A second, non-overlapping clock pulse is utilized to initiate a comparison operation with the instantaneous raster line (or vertical) information to initiate an interrupt signal which is used by another circuit to change the display for that line (or vertical).

Power drain is minimized. Silicon area need for implementation is minimized.

DESCRIPTION OF THE DRAWINGS

The features, operation and advantages of the invention can be learned from a reading of the following detailed description of the invention with the accompanying drawings in which like numerals refer to like elements, and in which:

FIG. 1 is a block diagram of the digital video game device and the digital comparator circuit invention (as illustrated for raster line compare); and

FIG. 2 is a circuit diagram of the comparator circuit invention as represented for processing a single digital bit of information or plural bit instructions (whether raster line or vertical information).

DETAILED DESCRIPTION OF THE INVENTION

Video game devices provide a color display to a player comprised of a background, usually non-moving, of SPRITES, i.e. movable objects, usually player responsive; and of other features, either fixed or moving, usually player non-responsive.

Such video game devices are commonly implemented by circuits connected to home computers which then become dedicated to a game program entered into memory, or commonly implemented by special purpose circuits, i.e. video games which provide input signals to the antenna leads of a color television (or black and white), or implemented as a stand-alone video arcade-type machine. Regardless of the type of implementation, game information signal processing can produce the same video display.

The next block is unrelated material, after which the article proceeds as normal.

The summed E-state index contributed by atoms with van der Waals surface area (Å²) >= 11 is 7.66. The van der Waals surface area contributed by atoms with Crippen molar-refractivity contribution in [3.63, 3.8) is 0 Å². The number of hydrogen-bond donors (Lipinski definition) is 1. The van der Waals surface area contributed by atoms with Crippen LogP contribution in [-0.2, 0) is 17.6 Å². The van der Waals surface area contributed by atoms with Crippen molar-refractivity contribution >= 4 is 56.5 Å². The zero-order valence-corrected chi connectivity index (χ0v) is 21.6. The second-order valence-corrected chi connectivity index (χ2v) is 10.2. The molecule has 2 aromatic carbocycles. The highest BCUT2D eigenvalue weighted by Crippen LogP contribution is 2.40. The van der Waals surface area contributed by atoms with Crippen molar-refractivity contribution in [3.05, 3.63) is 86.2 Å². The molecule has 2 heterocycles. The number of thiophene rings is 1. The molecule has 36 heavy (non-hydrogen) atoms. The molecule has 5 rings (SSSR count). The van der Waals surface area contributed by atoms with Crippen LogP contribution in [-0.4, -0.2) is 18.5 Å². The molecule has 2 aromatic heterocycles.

When implemented as a special purpose "video game" of the type popular in the consumer marketplace, the circuit implementation is desirable to be of low cost and low power consumption design. These design goals are impressed on the present invention.

Background to be displayed is loaded into the consumer video game device from a program and usually comprises a background data instruction set (data) and object, i.e. SPRITE instruction set (data).

The device provides an output signal which is translated into line-by-line (or column-by-column) display signals received by the television display device. The device operates to generate a background display only and unless this format is interrupted to display SPRITE or other features information.

SPRITE and other features data is loaded into the video game device from the program, and as with the background data is dependent upon the "game being played". The display addresses for SPRITES and other features, however, can be varied by the central processor unit (CPU) of the video game device and by player controlled inputs. Instantaneous SPRITE and other feature addresses are held in memory.